Maximum and safe removal of malignant gliomas is no easy, and various modalities are used, including photodynamic diagnosis (PDD) using 5-aminolevulinic acid (5-ALA). Fluorescence guided surgery (Fluorescence Guided Surgery: FGS) using 5-ALA is highly useful for malignant gliomas, because it selectively accumulates in the tumor cells and the presence of the tumor cells can be demonstrated in a very simple and real-time manner by the assessment of emitting fluorescence of its metabolite Protoporphyrin IX (PpIX). Recently, the mechanism of PpIX accumulation has been elucidated, and in the future, research to increase the effects of PDD and PDT by increasing the efficiency of accumulation is expected. On the other hand, 5-ALA PDD is not useful in lower-grade gliomas due to problems including false positives and false negatives, and its use requires sufficient knowledge and experience. In order to overcome these problems, PpIX fluorescence quantification using spectral analysis have been developed, and further development of these techniques is expected. Recently, it was shown that PDD is possible using talaporfin sodium, which has been approved as a photodynamic therapy (PDT) treatment in Japan, and more effective surgical treatment will be developed by combining PDD and PDT using talaporfin sodium in the future.
As for photobiomodulation therapy, also known as low-reactive level laser therapy (LLLT), various biological effects have been reported, including the promotion of wound healing and alleviation of inflammation. In this article, we will look back on previous reports on the mechanisms of photobiomodulation therapy and describe the clinical effects that can be achieved, with a focus on plastic surgery and dermatology.
Extension of diagnostic depth in 5-aminolevulinic acid-based photodynamic diagnosis (ALA-PDD) for bladder cancer was investigated by selecting the wavelength of the excitation light. Numerical calculation based on the light attenuation in bladder tissue and the absorption coefficient of PpIX showed that the fluorescence intensity with the green excitation light of 505 nm wavelength was highest for a tumor located at a depth of 0.9 mm or deeper. The diagnostic depth in an extracted porcine bladder tissue using an excitation wavelength of 505 nm was compared with that using the blue-violet excitation light of 405 nm wavelength that is currently used in PDD. The fluorescence intensity at the excitation wavelength of 505 nm was higher for a tumor located at a depth of 0.8 mm or deeper. These results indicate that an extension of the diagnostic depth is achieved with the excitation wavelength of 505 nm.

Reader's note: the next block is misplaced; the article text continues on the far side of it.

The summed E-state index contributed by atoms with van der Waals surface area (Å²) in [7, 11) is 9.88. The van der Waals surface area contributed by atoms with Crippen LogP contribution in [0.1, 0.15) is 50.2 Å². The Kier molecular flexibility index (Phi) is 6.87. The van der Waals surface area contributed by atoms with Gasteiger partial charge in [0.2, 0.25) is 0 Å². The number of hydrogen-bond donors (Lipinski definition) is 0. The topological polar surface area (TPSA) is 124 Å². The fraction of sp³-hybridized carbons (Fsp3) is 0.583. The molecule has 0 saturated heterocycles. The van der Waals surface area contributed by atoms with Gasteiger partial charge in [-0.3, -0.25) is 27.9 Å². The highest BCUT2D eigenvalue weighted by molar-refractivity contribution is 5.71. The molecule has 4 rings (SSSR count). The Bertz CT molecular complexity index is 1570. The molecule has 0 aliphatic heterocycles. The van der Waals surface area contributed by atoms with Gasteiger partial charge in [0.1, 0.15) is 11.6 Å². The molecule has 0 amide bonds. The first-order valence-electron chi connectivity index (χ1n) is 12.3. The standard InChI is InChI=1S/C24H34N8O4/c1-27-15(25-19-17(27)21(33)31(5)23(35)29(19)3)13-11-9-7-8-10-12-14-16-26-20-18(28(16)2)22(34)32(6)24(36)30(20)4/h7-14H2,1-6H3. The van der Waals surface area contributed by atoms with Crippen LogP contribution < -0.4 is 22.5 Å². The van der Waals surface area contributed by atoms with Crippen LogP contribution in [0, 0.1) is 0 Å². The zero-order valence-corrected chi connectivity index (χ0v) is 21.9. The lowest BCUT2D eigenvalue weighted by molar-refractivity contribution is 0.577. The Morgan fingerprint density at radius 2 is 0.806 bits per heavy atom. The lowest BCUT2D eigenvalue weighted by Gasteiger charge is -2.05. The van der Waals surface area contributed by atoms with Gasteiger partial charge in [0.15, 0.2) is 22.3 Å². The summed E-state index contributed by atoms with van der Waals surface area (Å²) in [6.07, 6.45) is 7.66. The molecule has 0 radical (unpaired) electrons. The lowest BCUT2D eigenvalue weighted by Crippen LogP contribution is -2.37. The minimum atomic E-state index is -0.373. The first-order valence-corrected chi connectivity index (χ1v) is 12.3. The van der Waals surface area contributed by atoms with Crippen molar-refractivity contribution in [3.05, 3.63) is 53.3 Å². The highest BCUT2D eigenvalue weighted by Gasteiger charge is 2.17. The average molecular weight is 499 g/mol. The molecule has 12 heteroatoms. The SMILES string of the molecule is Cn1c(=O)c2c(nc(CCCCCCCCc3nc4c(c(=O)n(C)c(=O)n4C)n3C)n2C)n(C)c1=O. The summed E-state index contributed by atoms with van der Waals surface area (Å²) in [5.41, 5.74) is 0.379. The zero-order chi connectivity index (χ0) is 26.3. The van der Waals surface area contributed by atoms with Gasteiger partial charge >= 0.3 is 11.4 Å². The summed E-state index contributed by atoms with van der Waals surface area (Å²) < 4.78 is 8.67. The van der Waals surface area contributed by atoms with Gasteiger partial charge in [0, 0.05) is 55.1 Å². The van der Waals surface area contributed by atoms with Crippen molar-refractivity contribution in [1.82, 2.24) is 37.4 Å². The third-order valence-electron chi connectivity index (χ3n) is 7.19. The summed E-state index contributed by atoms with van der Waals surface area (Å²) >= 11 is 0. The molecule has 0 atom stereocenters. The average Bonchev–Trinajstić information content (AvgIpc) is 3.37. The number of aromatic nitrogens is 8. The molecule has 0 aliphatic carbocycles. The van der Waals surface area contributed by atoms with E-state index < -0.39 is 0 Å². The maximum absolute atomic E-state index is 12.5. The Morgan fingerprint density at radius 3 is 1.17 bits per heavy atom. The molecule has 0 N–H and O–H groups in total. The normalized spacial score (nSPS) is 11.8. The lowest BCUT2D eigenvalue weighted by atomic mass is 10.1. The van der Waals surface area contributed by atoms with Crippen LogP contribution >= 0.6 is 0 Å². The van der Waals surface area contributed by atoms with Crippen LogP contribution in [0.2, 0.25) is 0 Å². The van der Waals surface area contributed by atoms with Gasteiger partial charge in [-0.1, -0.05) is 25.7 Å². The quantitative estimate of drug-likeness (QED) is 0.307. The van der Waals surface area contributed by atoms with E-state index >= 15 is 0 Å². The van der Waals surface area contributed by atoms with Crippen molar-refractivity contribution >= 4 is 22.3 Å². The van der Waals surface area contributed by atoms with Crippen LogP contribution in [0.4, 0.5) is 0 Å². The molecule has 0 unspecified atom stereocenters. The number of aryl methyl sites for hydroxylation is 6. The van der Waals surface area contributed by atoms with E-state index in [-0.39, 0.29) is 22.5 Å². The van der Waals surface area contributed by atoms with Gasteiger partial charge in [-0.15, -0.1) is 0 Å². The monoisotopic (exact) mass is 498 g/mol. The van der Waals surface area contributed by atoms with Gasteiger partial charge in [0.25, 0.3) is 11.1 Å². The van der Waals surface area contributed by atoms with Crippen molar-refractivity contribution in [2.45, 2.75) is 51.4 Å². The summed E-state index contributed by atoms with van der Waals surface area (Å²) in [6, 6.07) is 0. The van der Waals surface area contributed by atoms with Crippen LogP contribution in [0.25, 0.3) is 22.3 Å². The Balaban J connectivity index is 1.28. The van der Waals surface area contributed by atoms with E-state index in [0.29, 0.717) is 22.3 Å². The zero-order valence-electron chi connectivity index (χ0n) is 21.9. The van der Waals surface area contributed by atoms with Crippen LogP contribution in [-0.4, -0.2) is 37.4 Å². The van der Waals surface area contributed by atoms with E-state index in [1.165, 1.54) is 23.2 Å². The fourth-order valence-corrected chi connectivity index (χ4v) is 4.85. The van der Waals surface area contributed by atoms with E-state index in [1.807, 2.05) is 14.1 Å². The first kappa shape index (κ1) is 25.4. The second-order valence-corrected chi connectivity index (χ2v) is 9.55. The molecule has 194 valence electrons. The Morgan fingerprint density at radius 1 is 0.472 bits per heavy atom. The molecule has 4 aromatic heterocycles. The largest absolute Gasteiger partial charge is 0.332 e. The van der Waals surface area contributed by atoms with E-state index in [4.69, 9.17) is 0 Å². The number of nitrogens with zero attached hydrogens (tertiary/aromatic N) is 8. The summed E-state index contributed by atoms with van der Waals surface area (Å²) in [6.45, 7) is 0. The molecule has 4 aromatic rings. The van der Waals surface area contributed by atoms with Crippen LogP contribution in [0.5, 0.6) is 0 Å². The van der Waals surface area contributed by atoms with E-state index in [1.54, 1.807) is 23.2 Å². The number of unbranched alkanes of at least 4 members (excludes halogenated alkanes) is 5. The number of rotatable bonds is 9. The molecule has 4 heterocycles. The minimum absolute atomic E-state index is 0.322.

Photodynamic therapy is expected to be a minimally invasive treatment for cancer. Activatable photosensitizers have attracted considerable attention as one of the strategies for improving the minimally invasive properties. The activatable photosensitizer is in the photo-inactive (OFF) state in normal tissues; however, it is in the photoactive (ON) state in the tumor tissue. In this review, low pH- and sono-activatable photosensitizers are introduced.
Theranostics combining cancer diagnosis and cancer treatment is attracting attention as a field of cancer medicine. Porphyrin derivatives are used as photosensitizing molecules in cancer treatment (photodynamic therapy, PDT) and cancer diagnosis (photodynamic diagnosis, PDD). In the previous report, we developed glycosylated 5,10,15,20-tetrakis(pentafluorophenyl)porphyrin (TFPP) zinc (Zn and 62Zn) complexes as a PDT photosensitizer with positron emission tomography (PET)-tracking functionality. These complexes displayed a high cellular uptake amount, efficient photocytotoxicity, and promising PDT effect. However, they have the disadvantage of slow tumor accumulation. In this study, we synthesized TFPP zinc complexes (Zn-P) bearing two kinds of substituent groups, namely a glucose (Glc) group to improve tissue selectivity and a 2-hydroxyethanethiol (ME) group to enhance cell penetration for theranostics. We show that Zn-P(Glc)2(ME)2 increased the efficiency of singlet oxygen generation under the standard condition of this photocytotoxicity test. The photocytotoxicity of Zn-P(Glc)2(ME)2 was evaluated in HeLa cells, RGK-1 gastric carcinoma mucosal cells, and two human glioblastoma cells (U87 and T98G) at coincubation for 8 hours. Zn-P(Glc)2(ME)2 was found to exhibit photocytotoxicity in a short incubation time (8 hours).
The main tumor killing mechanism of photodynamic therapy (PDT) is apoptosis and necrosis of tumor cells after generation of singlet oxygen species and this effect is mainly dependent on the depth of laser irradiation penetration. PDT using talaporfin sodium as a photosensitizer has already been applied clinically for high-grade glioma treatment and improvement of its further therapeutic effect is highly desired. Recently, basic research and preclinical evaluation of PDT to improve its effect while minimizing surrounding normal tissue damage has been performed, since simply raising laser power to improve PDT effect is not realistic in view of damage to surrounding normal tissue.